To ascertain the biological pathways that are active in A. sparsifolia primary roots during water stress and subsequent rehydration, the identified DGEs were further mapped to reference canonical pathways in KEGG database with KOBAS [47], and compared these with the whole transcriptome background, with a view of searching the significantly enriched metabolic or signal transduction pathways. Numbers of KEGG pathways were individually determined on the early water-stress inducible and repressed genes, the late water-stress inducible and repressed genes, and the rehydration inducible and repressed genes, and the significant ones were further filtered with a corrected p-value cut-off of 0.05 (Table N in S1 File). As a result, the ‘Glutathione metabolism pathway’ was identified as the most significant KEGG pathway from the early water-stress inducible genes, the late water-stress inducible genes as well as the rehydration repressed genes. Notably, this was the only significantly enriched pathway in both the early water-stress inducible genes and the rehydration repressed genes. Moreover, within the ‘Glutathione metabolism pathway’, there were five associated genes, including glutathione S-transferase (GST), glucose-6-phosphate dehydrogenase (G6PDH), 6-phosphogluconate dehydrogenase (6PGD), L-ascorbate peroxidase and spermidine synthase, which were represented by eight unigenes with the ‘up-up-down’ expression pattern, suggesting their dynamic expression pattern in the course of the water stress and the following rehydration. Besides the ‘Glutathione metabolism pathway’, four additional pathway, such as ‘Metabolism of xenobiotics by cytochrome P450’, ‘Drug metabolism-cytochrome P450’, ‘Alanine, aspartate and glutamate metabolism’ and ‘Microbial metabolism in diverse environments’, were also significantly enriched from the late water-stress inducible genes, suggesting the complexity of the biological pathways changes under long-term water stress.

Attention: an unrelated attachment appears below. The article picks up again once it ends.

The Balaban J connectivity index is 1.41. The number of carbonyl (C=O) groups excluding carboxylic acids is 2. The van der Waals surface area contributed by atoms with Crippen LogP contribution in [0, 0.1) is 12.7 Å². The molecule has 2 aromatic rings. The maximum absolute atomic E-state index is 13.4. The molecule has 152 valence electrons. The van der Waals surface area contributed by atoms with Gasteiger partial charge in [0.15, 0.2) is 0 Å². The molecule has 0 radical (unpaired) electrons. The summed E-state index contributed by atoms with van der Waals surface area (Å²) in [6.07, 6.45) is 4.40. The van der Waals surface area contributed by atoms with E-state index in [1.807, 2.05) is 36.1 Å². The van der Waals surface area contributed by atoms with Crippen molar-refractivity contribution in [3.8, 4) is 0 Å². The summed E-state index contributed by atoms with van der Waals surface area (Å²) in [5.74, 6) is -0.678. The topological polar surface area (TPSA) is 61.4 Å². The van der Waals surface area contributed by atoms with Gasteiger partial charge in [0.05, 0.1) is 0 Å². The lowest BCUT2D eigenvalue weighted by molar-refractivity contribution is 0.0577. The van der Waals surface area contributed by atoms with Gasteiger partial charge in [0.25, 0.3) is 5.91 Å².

Validation of DEGs with qRT-PCR

To validate the differential expression data revealed by RNA-Seq, the RT-qPCR assay was performed on 10 unigenes which demonstrate the ‘up-up-down’ expression pattern in the course of 24h of water stress following 6h of rehydration (Table N in S1 File). The selected unigenes, with the exception of the ones encoding uncharacterized or hypothetical proteins, were annotated with sulfate transporter, inorganic phosphate transporter 1–4, 6PGD, G6PDH, GST, nitrate reductase 1 and auxin induced protein, respectively. As shown in Fig. 12, all tested transcripts showed similar expression patterns to those from high-throughput RNA sequencing, suggesting a strong correlation. Hence, the RNA-Seq data were considerably reliable for identification of DEGs in this study.